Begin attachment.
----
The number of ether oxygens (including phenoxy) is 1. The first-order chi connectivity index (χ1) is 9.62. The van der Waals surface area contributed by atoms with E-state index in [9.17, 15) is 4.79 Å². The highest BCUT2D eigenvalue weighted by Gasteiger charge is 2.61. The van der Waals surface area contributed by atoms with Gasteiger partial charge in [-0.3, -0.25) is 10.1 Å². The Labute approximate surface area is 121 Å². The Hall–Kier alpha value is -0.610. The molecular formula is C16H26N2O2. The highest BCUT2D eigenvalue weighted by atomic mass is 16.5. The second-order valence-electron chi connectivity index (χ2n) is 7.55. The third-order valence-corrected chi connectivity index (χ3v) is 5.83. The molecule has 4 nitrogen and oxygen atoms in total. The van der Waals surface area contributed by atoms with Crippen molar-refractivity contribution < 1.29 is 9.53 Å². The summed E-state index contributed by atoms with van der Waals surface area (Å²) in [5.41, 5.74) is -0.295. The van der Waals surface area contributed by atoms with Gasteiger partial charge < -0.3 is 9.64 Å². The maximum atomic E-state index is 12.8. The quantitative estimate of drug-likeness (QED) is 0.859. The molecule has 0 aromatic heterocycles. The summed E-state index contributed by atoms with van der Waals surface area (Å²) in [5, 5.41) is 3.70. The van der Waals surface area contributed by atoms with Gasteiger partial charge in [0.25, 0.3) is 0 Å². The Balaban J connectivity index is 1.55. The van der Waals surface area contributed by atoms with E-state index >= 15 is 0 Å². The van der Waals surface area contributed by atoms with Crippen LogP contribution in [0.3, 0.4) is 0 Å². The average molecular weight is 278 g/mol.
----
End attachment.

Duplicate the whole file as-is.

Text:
The number of ether oxygens (including phenoxy) is 1. The first-order chi connectivity index (χ1) is 9.62. The van der Waals surface area contributed by atoms with E-state index in [9.17, 15) is 4.79 Å². The highest BCUT2D eigenvalue weighted by Gasteiger charge is 2.61. The van der Waals surface area contributed by atoms with Gasteiger partial charge in [-0.3, -0.25) is 10.1 Å². The Labute approximate surface area is 121 Å². The Hall–Kier alpha value is -0.610. The molecular formula is C16H26N2O2. The highest BCUT2D eigenvalue weighted by atomic mass is 16.5. The second-order valence-electron chi connectivity index (χ2n) is 7.55. The third-order valence-corrected chi connectivity index (χ3v) is 5.83. The molecule has 4 nitrogen and oxygen atoms in total. The van der Waals surface area contributed by atoms with Crippen molar-refractivity contribution < 1.29 is 9.53 Å². The summed E-state index contributed by atoms with van der Waals surface area (Å²) in [5.41, 5.74) is -0.295. The van der Waals surface area contributed by atoms with Gasteiger partial charge < -0.3 is 9.64 Å². The maximum atomic E-state index is 12.8. The quantitative estimate of drug-likeness (QED) is 0.859. The molecule has 0 aromatic heterocycles. The summed E-state index contributed by atoms with van der Waals surface area (Å²) in [5, 5.41) is 3.70. The van der Waals surface area contributed by atoms with Gasteiger partial charge in [0.25, 0.3) is 0 Å². The Balaban J connectivity index is 1.55. The van der Waals surface area contributed by atoms with E-state index >= 15 is 0 Å². The van der Waals surface area contributed by atoms with Crippen LogP contribution in [0.3, 0.4) is 0 Å². The average molecular weight is 278 g/mol.